Auto Review News: February 2016

By Rod Ward

Auto Review is a series of compact, concise, affordable monographs on subjects related to transport, collecting and popular culture.

Auto Review Update

Our printers, Duffields, were wiped out by the floods in Yorkshire over Christmas. They were in Kirkstall Road, Leeds, next to the River Aire, which flooded the entire printing works, destroying all the machinery and paper stock. it was insured, but there was no chance of getting insurance in future. Martyn Duffield, who got us started with MAR back in 1981, is now in his sixties and didn’t fancy starting again from scratch in new premises elsewhere, so he sold up to a printing company in South Yorkshire, too far away for us. We therefore had to go through the process of finding other printers, getting quotes, assessing their abilities, and finally we chose a York company called Wood Richardson. They have just delivered the first two new Auto Review titles for 2016 (see below), and we look forward to a good relationship with them in future.

The latest two Auto Review titles, now available, are 117 Cord Corporation and 118 Borgward Album. You can read more about these new publications below. You can order any Auto Review book direct from us by email telephone or snail mail (payments by Paypal to rod-ward@tiscali.co.uk) – add £1.00 p&p per title in UK, £2.00 EU, £3.00 elsewhere. Or you can order online via Oxford Diecast online at our new link: autoreviewbooks.co.uk. From April 2016 we hope to have a new and updated presence at: zeteo.com

Auto Review 2016 titles

117 Cord Corporation:

AR 117 cord cover

Obviously Cord-Auburn-Duesenberg, but also Checker cab, Stinson aircraft, Vultee, American Airlines and much more, all owned by E L Cord at one time or another..

Available now

118 Borgward Album

AR 118 borgward cover

Including Pionier, Borgward, Hansa, Lloyd, Goliath, etc

Available now

119 Seddon and Atkinson: lorries and buses, including Seddon-Atkinson etc.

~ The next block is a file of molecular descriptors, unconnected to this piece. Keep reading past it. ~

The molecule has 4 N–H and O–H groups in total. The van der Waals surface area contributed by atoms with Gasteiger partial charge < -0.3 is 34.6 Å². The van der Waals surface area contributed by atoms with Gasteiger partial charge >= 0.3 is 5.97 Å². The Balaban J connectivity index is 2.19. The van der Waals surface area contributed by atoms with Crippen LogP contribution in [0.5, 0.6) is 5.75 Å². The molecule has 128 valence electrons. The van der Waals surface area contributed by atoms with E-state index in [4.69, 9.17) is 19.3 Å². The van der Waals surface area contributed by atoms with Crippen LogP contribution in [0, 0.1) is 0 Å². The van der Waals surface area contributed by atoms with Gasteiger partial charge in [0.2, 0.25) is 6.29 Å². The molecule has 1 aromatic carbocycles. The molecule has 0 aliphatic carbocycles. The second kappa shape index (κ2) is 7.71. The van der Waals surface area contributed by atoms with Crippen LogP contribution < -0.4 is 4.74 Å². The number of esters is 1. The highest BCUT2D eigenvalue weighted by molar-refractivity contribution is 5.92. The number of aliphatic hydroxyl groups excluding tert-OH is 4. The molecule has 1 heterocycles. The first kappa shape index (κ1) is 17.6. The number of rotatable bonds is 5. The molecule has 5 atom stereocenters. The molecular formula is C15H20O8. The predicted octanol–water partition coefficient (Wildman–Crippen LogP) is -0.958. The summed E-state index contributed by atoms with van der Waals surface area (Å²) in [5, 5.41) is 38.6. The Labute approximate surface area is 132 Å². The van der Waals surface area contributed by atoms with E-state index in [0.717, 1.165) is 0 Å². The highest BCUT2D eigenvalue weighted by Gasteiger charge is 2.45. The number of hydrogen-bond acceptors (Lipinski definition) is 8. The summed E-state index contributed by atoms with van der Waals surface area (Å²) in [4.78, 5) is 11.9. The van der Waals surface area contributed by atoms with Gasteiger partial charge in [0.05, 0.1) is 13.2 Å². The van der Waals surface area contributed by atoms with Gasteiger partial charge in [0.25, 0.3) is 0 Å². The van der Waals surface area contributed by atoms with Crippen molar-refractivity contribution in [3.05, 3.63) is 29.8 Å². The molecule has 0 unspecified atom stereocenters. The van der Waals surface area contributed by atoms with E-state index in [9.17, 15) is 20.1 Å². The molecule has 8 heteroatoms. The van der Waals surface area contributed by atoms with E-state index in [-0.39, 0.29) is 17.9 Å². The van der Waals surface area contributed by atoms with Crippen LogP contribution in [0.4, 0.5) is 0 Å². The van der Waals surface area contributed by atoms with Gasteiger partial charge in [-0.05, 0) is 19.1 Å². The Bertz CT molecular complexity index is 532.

for publication in April 2016

120 A car less ordinary: Retro, repro & pastiche cars, plus novelty vehicles

for publication in April 2016

121 Spanish cars: Hispano-Suiza, Pegaso, Seat, Voisin, David and others

for publication in June 2016

122 Dennis Album: including cars, buses, trucks, fire appliances etc

for publication in June 2016

123 Tiny Wheels: micro cars, city cars, bubble cars, Aixam, Ligier, Keicars, Smart etc

for publication in August 2016

124 Volvo Album : All cars, trucks, buses etc

for publication in August 2016

125 Gloster Aircraft: Including Nieuport etc, and Gloster-Saro

for publication in October 2016

126 Optare, plus Charles Roe, East Lancs, etc

for publication in October 2016

Latest Releases

Auto Review 117 Cord Corporation

by Rod Ward

Errett Lobban Cord, born in 1894 in Missouri, was a super-salesman brought in to rescue the ailing Auburn car company. He soon took control of the firm, then he acquired Duesenberg, the top US luxury car maker of the period. He also took over Lycoming, who made the engines, plus coachbuilders and makers of other car components from axles to springs. EL Cord seems to have been very personable; not only did potential buyers find his approach irresistible, his employees were loyal, though he paid poor wages. He recognised his own lack of specialist expertise, always choosing to employ the best person for the job: managers, designers or engineers.